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Mark Solomon

Formerly the Executive Editor at DC Velocity, Mark Solomon joined FreightWaves as Managing Editor of Freight Markets. Solomon began his journalistic career in 1982 at Traffic World magazine, ran his own public relations firm (Media Based Solutions) from 1994 to 2008, and has been at DC Velocity since then. Over the course of his career, Solomon has covered nearly the whole gamut of the transportation and logistics industry, including trucking, railroads, maritime, 3PLs, and regulatory issues. Solomon witnessed and narrated the rise of Amazon and XPO Logistics and the shift of the U.S. Postal Service from a mail-focused service to parcel, as well as the exponential, e-commerce-driven growth of warehouse square footage and omnichannel fulfillment.

9 Comments

  1. Trucking unions are dead. No unions, and treat your employees well with good pay and social security like everyone else and you will be competitive and flourish.

    1. By treating your employees good do you mean low pay scale, no benefits, and no retirement??? I don’t know about you but I live in CT. Non union outfits like pace are paying class A drivers $18/hr. Trucking companies are making money hand over fist on the backs of hard working people and not compensating they’re employees. It cost almost 10k to get your license. Drivers are held to higher standards than most blue collar workers with less pay. Teamsters strong. Local 191 Bridgeport CT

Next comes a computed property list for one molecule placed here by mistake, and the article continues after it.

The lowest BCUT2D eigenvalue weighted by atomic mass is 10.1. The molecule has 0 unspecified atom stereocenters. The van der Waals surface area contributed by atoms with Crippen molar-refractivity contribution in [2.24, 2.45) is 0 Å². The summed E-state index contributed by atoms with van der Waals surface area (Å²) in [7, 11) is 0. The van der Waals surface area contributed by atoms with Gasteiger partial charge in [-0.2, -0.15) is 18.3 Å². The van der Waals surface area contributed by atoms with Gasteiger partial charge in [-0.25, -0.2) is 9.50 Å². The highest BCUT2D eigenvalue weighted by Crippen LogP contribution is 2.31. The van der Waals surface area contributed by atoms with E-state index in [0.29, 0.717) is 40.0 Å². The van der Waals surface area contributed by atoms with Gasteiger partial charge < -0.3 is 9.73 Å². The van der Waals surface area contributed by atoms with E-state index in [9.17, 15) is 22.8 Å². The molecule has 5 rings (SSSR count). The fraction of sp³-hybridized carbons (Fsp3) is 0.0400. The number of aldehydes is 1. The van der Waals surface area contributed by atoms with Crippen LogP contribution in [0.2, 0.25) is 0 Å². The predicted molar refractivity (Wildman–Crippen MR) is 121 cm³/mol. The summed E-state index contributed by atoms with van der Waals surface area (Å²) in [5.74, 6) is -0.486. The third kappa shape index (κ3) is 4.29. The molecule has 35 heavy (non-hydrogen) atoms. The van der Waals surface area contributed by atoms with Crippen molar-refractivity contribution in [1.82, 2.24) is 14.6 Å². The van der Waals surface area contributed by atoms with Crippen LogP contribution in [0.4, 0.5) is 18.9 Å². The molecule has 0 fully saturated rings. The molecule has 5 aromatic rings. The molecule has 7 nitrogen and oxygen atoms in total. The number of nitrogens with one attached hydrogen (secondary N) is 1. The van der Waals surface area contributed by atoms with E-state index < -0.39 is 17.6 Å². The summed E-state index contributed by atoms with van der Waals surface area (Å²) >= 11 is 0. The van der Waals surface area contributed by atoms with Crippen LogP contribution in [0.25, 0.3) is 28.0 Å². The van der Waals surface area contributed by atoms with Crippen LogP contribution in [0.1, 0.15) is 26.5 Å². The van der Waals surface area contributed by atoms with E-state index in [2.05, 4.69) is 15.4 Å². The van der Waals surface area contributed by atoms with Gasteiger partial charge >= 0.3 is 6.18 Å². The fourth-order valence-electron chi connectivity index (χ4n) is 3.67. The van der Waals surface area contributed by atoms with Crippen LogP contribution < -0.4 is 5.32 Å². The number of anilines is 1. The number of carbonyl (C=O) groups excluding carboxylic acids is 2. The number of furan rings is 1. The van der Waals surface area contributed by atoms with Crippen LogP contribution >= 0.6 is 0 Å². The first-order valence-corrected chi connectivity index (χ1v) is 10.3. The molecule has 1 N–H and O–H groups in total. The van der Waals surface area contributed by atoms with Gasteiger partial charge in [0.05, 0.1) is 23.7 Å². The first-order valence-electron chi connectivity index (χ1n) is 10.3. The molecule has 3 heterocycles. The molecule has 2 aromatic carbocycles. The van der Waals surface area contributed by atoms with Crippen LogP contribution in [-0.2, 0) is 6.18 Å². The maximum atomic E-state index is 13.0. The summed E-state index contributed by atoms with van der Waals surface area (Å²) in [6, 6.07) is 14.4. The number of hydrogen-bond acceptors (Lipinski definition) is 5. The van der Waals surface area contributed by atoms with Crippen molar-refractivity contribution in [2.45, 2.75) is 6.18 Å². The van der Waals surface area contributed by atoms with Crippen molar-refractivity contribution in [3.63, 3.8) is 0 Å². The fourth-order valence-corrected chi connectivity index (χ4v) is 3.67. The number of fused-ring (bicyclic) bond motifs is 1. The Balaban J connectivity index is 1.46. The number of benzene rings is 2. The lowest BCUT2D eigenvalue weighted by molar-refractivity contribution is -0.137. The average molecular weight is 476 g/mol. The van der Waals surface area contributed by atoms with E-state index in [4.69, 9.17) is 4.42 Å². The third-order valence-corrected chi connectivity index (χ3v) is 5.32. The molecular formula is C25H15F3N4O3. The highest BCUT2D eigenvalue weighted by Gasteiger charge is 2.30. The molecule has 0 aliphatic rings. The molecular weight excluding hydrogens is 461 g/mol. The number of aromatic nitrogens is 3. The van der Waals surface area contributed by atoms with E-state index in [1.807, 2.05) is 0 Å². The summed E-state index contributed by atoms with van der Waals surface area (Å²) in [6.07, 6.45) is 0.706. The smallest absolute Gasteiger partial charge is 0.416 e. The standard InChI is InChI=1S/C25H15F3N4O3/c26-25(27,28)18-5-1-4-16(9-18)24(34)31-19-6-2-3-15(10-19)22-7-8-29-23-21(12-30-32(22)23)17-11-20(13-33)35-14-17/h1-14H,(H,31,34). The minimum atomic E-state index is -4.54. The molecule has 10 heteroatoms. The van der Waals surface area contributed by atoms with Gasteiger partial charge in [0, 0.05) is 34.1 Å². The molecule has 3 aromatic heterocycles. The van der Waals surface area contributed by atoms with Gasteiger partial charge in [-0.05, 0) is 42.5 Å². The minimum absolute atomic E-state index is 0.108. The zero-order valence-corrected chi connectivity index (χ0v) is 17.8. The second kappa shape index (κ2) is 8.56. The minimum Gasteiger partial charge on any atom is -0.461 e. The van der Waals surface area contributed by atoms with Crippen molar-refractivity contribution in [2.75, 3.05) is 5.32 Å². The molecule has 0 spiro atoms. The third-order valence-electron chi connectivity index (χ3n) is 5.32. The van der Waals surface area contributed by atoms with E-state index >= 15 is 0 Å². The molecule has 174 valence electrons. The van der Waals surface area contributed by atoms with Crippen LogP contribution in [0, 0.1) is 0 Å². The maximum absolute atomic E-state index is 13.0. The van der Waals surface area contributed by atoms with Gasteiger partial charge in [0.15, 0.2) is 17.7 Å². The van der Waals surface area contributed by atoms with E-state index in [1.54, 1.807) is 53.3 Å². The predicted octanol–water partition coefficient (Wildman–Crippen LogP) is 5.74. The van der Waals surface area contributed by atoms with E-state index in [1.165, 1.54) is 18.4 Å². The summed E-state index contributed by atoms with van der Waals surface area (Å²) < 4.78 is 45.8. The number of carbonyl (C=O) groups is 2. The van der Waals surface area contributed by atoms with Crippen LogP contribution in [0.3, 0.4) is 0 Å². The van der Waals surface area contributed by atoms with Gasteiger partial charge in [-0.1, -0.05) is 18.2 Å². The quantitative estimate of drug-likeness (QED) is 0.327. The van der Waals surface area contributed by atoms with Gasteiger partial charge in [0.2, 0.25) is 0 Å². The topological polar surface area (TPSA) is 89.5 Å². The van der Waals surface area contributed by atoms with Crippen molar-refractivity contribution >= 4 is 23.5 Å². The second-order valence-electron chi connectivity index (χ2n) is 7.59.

2. NOW THAT IGNORANT IT WASN’T FOR THE TEAMSTERS.. THESE TRUCKING COMPANY’S SURE WOULD TAKE CARE OF THERE EMPLOYEES SO $17 AN HOUR CRAPPY BENIFITS I WEEK VACTION YOUR LUCKY IF YOU HAD SICK PAY FIRED IF YOU DONT HAVE A DOCTORS NOTE BUT I GUESS BUSTING YOUR ASS DRIVING BROKEN UP TRUCKS SPRINGS COMING THROUGH THE HOLES IN THE SEATS CRACKED WINDSHIELDS DOORS THAT DONT CLOSE RIGHT BALD TIRES SOME SHOULDN’T EVEN BE ON THE ROAD BUT YOUR TAKING CARE OF THERE EMPLOYEE’S $17 BIG BUCKS AN HOUR WITH OUT RESPECT OR CARRING ABOUT THERE WORKERS THERES SAFTY …I BUSTED MY ASS GREAT DAYS WORKN FOR GREAT DAYS PAY IM FOURTH GENERATION SAN FRANSISCO TEAMSTER LOCAL #85 AND DAM PROUD TO BE blood sweet and tears for the GOOD LIFE AND HOLD MY HEAD UP WITH PRIDE WE BUSTED ARE ASS BACK KNEES TO HAVE THE GOOD THINGS IN LIFE ……SO YOU COMMENT ON THESE LITTLE COMMENT PAGES IF THATS WHAT MAKES YOU FEEL…. YA IM REPLYING IM RETIERD TEAMSTER IF I DIDN’T SOME ONE WOULD SO BLHA BLHA GET SOME TISSUE …IM OUT OF HERE TEAMSTERS FOR LIFE